This is a post I have been meaning to write for a while. The laundry room is progressing but with some painting and tiling left to do, I'm not ready to show you the after pictures just yet. So on this cold and rainy day (what's up with the weather in Southern Ontario this spring?!), I thought maybe we could try to infuse a little summer into this space.
Just about 3 years ago, my husband and I decided to see what kind of investment was needed to buy a camper-van. As I started looking at the VW Westfalia and dreaming of taking a road trip with my husband and young daughter, I soon realized that not only were these vans out of our price range, they were also very complicated to maintain (at least for those of us who are not mechanically inclined). So we pivoted and started looking at vintage trailers. Almost right after, we were driving somewhere on a weekend and pulled into the Starbucks (gotta get your coffee for the road!). In the parking lot there was a Boler trailer. My husband did a quick google and discovered that these little fibreglass eggs were a very popular trailer with a cult following. And even better, they are a Canadian invention!
So we got looking around and in a little less than a month from that fateful day at Starbucks, we were the proud owners of our very own Boler circa 1976! Here is what it looked like when it was dropped off in our driveway by its previous owner. (We didn't even own a car that could tow it! Psh, details!)
So overall not too bad. Dated, yes. Almond coloured everything, definitely! But nothing that a little love and care could overcome. So we got to work! To start we removed the cabinet doors, the old fridge and heater (both original to the trailer) and the cook top. As we planned to camp with a toddler and my husband and I both have an excess of caution, we removed any sources of carbon monoxide from the trailer. And just so we are clear. It may seem very romantic and bohemian to buy a vintage trailer and set-off down the road but there was A LOT of work to be done first. Over the course of about 4 months, these are all the items we had to take care of BEFORE we could safely and happily go camping.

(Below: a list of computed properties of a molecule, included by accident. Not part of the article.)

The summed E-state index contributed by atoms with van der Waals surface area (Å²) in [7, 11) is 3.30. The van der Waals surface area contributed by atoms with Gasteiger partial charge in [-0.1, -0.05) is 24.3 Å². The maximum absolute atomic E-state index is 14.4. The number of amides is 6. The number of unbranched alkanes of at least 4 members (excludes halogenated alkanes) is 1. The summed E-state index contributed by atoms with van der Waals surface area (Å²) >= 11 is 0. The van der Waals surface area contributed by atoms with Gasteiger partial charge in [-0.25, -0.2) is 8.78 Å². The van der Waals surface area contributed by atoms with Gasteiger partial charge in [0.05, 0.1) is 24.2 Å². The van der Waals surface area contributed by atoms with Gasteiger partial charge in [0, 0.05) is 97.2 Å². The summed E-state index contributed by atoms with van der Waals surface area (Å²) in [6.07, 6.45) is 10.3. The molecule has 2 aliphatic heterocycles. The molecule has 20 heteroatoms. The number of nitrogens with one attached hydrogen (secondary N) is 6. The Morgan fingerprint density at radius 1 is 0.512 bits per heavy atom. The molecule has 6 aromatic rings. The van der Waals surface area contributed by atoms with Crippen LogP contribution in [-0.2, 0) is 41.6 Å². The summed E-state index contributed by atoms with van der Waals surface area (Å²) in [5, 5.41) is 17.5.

- New cushions and upholestery
- Custom roman shades
- Paint the interior
- New flooring and plywood subfloor in lower basin
- Fully rewired electrical
- Buy and connect a new battery
- New safety chains
- Install new seals for large front and rear window
- Install new roof vents
- Remove and re-seal all side windows
- New custom cabinet doors
- New faucet that connects to exterior water connection
- New pump faucet for interior water source (like water jug)
- New tires along with new wheels and bearings
Oof! That's a big list! This trailer is now over 40 years old and though it is in excellent condition, it still takes ongoing work to maintain. I think though really this is true of even new trailers. Ready for the after shots?
Painting the outside has been the last big item on our list. But even Instagram can help in that department! Here is a shot from one of the first times we had the trailer "out in the wild"!
So what do you think? Do you dream of taking off down the road, looking for your next adventure? Want to know the end of this story?! We sold it! Just a few days ago. I know you are probably asking "Why?" It is simply that we are not "trailer people". We want to go camping and though it was nice to be sleeping off the ground, it just felt like a lot of work. And we loved the restoration process but now that all the "fun" stuff is done (other than the exterior paint job), it is only the regular ongoing maintenance stuff left. We realized it wasn't bringing us the joy we thought it would now that's it's "done" so we are happy to have it go to its new owners and hopefully have some new adventures with them!